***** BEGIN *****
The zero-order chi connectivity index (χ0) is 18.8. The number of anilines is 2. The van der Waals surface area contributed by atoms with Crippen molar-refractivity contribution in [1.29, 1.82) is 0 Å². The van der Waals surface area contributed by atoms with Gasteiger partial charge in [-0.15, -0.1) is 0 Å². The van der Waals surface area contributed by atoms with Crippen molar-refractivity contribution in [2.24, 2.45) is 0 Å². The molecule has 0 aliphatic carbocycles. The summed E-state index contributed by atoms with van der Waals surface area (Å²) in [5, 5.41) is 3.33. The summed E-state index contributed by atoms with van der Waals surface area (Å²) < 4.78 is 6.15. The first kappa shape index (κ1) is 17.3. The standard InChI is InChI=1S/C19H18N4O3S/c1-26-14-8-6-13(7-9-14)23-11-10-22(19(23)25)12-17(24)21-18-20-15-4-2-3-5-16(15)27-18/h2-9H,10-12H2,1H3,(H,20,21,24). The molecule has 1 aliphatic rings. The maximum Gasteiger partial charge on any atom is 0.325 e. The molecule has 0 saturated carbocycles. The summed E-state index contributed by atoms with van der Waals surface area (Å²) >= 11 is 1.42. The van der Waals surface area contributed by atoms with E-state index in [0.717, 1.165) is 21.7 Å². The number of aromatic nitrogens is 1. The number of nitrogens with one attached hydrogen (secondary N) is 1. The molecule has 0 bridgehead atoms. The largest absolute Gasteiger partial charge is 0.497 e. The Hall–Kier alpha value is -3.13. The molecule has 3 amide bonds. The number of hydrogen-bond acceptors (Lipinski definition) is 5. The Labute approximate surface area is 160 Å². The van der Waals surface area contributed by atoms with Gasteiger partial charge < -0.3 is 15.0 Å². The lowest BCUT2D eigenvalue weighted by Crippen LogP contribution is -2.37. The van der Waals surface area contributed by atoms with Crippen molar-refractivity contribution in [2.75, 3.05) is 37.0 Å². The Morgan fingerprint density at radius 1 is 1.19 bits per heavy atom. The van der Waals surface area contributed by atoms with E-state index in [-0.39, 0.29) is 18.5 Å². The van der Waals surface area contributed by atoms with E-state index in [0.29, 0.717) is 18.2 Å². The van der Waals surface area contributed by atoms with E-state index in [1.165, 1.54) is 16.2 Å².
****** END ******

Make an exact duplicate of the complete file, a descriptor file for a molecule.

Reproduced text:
The zero-order chi connectivity index (χ0) is 18.8. The number of anilines is 2. The van der Waals surface area contributed by atoms with Crippen molar-refractivity contribution in [1.29, 1.82) is 0 Å². The van der Waals surface area contributed by atoms with Gasteiger partial charge in [-0.15, -0.1) is 0 Å². The van der Waals surface area contributed by atoms with Crippen molar-refractivity contribution in [2.24, 2.45) is 0 Å². The molecule has 0 aliphatic carbocycles. The summed E-state index contributed by atoms with van der Waals surface area (Å²) in [5, 5.41) is 3.33. The summed E-state index contributed by atoms with van der Waals surface area (Å²) < 4.78 is 6.15. The first kappa shape index (κ1) is 17.3. The standard InChI is InChI=1S/C19H18N4O3S/c1-26-14-8-6-13(7-9-14)23-11-10-22(19(23)25)12-17(24)21-18-20-15-4-2-3-5-16(15)27-18/h2-9H,10-12H2,1H3,(H,20,21,24). The molecule has 1 aliphatic rings. The maximum Gasteiger partial charge on any atom is 0.325 e. The molecule has 0 saturated carbocycles. The summed E-state index contributed by atoms with van der Waals surface area (Å²) >= 11 is 1.42. The van der Waals surface area contributed by atoms with E-state index in [0.717, 1.165) is 21.7 Å². The number of aromatic nitrogens is 1. The number of nitrogens with one attached hydrogen (secondary N) is 1. The molecule has 0 bridgehead atoms. The largest absolute Gasteiger partial charge is 0.497 e. The Hall–Kier alpha value is -3.13. The molecule has 3 amide bonds. The number of hydrogen-bond acceptors (Lipinski definition) is 5. The Labute approximate surface area is 160 Å². The van der Waals surface area contributed by atoms with Gasteiger partial charge < -0.3 is 15.0 Å². The lowest BCUT2D eigenvalue weighted by Crippen LogP contribution is -2.37. The van der Waals surface area contributed by atoms with Crippen molar-refractivity contribution in [2.75, 3.05) is 37.0 Å². The Morgan fingerprint density at radius 1 is 1.19 bits per heavy atom. The van der Waals surface area contributed by atoms with E-state index in [-0.39, 0.29) is 18.5 Å². The van der Waals surface area contributed by atoms with E-state index in [0.29, 0.717) is 18.2 Å². The van der Waals surface area contributed by atoms with E-state index in [1.165, 1.54) is 16.2 Å².